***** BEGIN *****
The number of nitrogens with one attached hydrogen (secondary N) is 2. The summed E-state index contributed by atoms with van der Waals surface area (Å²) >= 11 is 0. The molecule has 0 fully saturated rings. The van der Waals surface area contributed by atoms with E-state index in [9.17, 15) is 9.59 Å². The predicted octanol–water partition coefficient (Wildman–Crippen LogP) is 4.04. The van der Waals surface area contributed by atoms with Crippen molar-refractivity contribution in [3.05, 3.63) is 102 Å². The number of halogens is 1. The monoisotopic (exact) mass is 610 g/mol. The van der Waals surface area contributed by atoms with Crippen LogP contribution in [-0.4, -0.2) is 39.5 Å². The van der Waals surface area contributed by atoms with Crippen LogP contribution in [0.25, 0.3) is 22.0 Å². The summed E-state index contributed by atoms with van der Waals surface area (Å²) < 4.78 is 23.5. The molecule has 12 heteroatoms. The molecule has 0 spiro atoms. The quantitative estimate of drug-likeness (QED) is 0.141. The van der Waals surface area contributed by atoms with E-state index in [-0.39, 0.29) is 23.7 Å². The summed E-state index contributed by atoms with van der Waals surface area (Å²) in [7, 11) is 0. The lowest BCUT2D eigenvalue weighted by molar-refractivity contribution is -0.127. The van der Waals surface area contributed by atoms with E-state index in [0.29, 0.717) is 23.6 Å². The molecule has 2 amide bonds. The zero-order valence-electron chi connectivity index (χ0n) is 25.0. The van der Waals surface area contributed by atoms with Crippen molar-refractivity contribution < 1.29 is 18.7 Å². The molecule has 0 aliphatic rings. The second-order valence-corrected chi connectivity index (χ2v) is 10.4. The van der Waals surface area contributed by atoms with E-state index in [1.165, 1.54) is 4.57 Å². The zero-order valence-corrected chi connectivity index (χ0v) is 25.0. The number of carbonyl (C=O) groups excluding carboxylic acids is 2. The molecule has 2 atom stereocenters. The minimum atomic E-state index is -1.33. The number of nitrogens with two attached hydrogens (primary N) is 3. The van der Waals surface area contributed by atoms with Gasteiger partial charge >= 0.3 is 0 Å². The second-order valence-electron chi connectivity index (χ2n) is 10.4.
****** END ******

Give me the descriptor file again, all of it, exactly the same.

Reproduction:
The number of nitrogens with one attached hydrogen (secondary N) is 2. The summed E-state index contributed by atoms with van der Waals surface area (Å²) >= 11 is 0. The molecule has 0 fully saturated rings. The van der Waals surface area contributed by atoms with E-state index in [9.17, 15) is 9.59 Å². The predicted octanol–water partition coefficient (Wildman–Crippen LogP) is 4.04. The van der Waals surface area contributed by atoms with Crippen molar-refractivity contribution in [3.05, 3.63) is 102 Å². The number of halogens is 1. The monoisotopic (exact) mass is 610 g/mol. The van der Waals surface area contributed by atoms with Crippen LogP contribution in [-0.4, -0.2) is 39.5 Å². The van der Waals surface area contributed by atoms with Crippen LogP contribution in [0.25, 0.3) is 22.0 Å². The summed E-state index contributed by atoms with van der Waals surface area (Å²) < 4.78 is 23.5. The molecule has 12 heteroatoms. The molecule has 0 spiro atoms. The quantitative estimate of drug-likeness (QED) is 0.141. The van der Waals surface area contributed by atoms with E-state index in [-0.39, 0.29) is 23.7 Å². The summed E-state index contributed by atoms with van der Waals surface area (Å²) in [7, 11) is 0. The lowest BCUT2D eigenvalue weighted by molar-refractivity contribution is -0.127. The van der Waals surface area contributed by atoms with E-state index in [0.29, 0.717) is 23.6 Å². The molecule has 2 amide bonds. The zero-order valence-electron chi connectivity index (χ0n) is 25.0. The van der Waals surface area contributed by atoms with Crippen molar-refractivity contribution < 1.29 is 18.7 Å². The molecule has 0 aliphatic rings. The second-order valence-corrected chi connectivity index (χ2v) is 10.4. The van der Waals surface area contributed by atoms with E-state index in [1.165, 1.54) is 4.57 Å². The zero-order valence-corrected chi connectivity index (χ0v) is 25.0. The number of carbonyl (C=O) groups excluding carboxylic acids is 2. The molecule has 2 atom stereocenters. The minimum atomic E-state index is -1.33. The number of nitrogens with two attached hydrogens (primary N) is 3. The van der Waals surface area contributed by atoms with Gasteiger partial charge >= 0.3 is 0 Å². The second-order valence-electron chi connectivity index (χ2n) is 10.4.